I am surprised that AVS continues to allow these threads. Unfortunately, it seems too late now. Thanks to Spatz for using such a subtle description on his site and all those who could not resist posting about this, revocation now seems inevitable. Anyone purchasing one of these boxes with the hope that they will still work with HD-DVD is a fool.
post #14 of 215
Quote:
Originally Posted by odyssey
I am surprised that AVS continues to allow these threads. Unfortunately, it seems too late now. Thanks to Spatz for using such a subtle description on his site and all those who could not resist posting about this, revocation now seems inevitable. Anyone purchasing one of these boxes with the hope that they will still work with HD-DVD is a fool.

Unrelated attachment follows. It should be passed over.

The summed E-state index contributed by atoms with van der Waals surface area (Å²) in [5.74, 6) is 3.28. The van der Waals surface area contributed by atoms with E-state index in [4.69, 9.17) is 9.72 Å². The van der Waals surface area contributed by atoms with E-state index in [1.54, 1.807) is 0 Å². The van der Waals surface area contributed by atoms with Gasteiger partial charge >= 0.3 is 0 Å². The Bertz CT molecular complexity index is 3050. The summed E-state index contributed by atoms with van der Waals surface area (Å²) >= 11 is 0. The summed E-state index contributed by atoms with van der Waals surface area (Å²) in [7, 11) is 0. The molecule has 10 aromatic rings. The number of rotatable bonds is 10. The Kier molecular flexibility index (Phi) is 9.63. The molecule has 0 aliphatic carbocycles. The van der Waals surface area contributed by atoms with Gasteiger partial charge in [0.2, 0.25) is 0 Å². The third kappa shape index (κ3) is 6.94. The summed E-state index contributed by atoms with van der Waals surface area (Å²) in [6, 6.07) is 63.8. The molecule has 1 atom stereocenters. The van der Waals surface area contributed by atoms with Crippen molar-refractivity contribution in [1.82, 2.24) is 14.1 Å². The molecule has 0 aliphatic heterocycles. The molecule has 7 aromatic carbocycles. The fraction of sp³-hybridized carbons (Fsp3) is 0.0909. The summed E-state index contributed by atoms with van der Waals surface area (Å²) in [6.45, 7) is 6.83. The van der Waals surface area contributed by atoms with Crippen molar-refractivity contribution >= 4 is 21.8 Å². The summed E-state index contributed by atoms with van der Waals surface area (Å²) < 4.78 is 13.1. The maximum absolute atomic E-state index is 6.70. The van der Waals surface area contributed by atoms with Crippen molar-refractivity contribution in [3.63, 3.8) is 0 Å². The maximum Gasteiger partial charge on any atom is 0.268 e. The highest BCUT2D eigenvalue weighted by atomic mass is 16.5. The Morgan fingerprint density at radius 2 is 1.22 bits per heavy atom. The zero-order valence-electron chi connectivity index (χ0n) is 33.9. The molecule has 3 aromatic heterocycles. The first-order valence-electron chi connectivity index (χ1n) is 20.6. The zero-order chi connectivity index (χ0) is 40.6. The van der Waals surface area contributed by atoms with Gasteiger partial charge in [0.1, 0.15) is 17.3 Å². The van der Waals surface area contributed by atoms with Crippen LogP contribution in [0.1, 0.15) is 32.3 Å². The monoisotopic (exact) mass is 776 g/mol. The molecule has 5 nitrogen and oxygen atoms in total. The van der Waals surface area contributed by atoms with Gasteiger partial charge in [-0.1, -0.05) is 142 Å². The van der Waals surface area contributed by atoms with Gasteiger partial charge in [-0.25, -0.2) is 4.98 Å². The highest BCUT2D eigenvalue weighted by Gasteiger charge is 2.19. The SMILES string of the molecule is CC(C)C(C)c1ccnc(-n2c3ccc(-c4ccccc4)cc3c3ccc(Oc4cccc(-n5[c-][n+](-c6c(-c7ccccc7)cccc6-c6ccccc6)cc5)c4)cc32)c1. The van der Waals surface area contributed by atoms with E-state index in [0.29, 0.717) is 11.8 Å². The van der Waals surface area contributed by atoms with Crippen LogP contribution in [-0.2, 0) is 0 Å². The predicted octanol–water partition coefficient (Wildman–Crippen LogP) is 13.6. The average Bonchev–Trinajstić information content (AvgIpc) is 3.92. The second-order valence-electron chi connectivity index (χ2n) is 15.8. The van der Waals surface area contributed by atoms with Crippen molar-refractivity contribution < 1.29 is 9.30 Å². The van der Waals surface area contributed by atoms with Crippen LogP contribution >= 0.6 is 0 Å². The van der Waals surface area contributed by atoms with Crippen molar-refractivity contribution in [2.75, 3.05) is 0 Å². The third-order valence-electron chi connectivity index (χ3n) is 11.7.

May be only fools will go for BD/HD-DVD ... I don't want my wife to know from the Internet bills that I was (somehow) watching some stupid BD/HD-DVD while messing with my mistress down in Bahamas ...

A really bad joke ... :p
post #15 of 215
This reminds me of the DirecTV debacle. They subpoenaed the customer lists of sellers of smartcard reader/writer and sued everyone on the list. Although a large portion of the customers were using the device to pirate DirecTV, some were not. They were caught in the dragnet and had to pay several thousand dollars to settle.

If you were to buy it, make sure you pay cash and don't leave your name :) Regarding revocation, you can always put a DVI Detective before the input to isolate the DDC lines from the source just in case.